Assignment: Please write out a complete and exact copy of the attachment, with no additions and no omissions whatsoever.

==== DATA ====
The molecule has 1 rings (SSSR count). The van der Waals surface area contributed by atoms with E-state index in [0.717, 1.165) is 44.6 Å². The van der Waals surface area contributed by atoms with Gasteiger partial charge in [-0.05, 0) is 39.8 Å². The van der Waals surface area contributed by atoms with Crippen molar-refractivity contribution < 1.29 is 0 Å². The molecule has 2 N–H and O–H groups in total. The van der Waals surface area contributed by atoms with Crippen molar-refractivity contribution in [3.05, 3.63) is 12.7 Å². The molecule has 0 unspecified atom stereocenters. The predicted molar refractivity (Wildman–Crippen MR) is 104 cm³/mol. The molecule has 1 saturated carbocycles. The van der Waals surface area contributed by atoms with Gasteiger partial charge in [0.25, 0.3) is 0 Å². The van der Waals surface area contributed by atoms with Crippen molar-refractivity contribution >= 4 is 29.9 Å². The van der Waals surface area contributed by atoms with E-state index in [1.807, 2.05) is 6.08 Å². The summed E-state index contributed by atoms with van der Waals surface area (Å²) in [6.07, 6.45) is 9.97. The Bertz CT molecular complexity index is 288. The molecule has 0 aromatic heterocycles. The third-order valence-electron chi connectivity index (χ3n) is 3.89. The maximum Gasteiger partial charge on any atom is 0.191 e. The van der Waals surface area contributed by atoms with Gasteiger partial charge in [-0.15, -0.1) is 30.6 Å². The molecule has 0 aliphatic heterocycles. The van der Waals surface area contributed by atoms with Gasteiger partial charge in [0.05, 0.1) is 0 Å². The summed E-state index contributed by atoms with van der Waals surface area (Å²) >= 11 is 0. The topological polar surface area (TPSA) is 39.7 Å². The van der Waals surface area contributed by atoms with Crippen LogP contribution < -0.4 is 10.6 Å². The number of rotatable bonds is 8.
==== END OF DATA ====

The molecule has 1 rings (SSSR count). The van der Waals surface area contributed by atoms with E-state index in [0.717, 1.165) is 44.6 Å². The van der Waals surface area contributed by atoms with Gasteiger partial charge in [-0.05, 0) is 39.8 Å². The van der Waals surface area contributed by atoms with Crippen molar-refractivity contribution < 1.29 is 0 Å². The molecule has 2 N–H and O–H groups in total. The van der Waals surface area contributed by atoms with Crippen molar-refractivity contribution in [3.05, 3.63) is 12.7 Å². The molecule has 0 unspecified atom stereocenters. The predicted molar refractivity (Wildman–Crippen MR) is 104 cm³/mol. The molecule has 1 saturated carbocycles. The van der Waals surface area contributed by atoms with Gasteiger partial charge in [0.25, 0.3) is 0 Å². The van der Waals surface area contributed by atoms with Crippen molar-refractivity contribution >= 4 is 29.9 Å². The van der Waals surface area contributed by atoms with E-state index in [1.807, 2.05) is 6.08 Å². The summed E-state index contributed by atoms with van der Waals surface area (Å²) in [6.07, 6.45) is 9.97. The Bertz CT molecular complexity index is 288. The molecule has 0 aromatic heterocycles. The third-order valence-electron chi connectivity index (χ3n) is 3.89. The maximum Gasteiger partial charge on any atom is 0.191 e. The van der Waals surface area contributed by atoms with Gasteiger partial charge in [-0.15, -0.1) is 30.6 Å². The molecule has 0 aliphatic heterocycles. The van der Waals surface area contributed by atoms with Gasteiger partial charge in [0.05, 0.1) is 0 Å². The summed E-state index contributed by atoms with van der Waals surface area (Å²) >= 11 is 0. The topological polar surface area (TPSA) is 39.7 Å². The van der Waals surface area contributed by atoms with Crippen LogP contribution < -0.4 is 10.6 Å². The number of rotatable bonds is 8.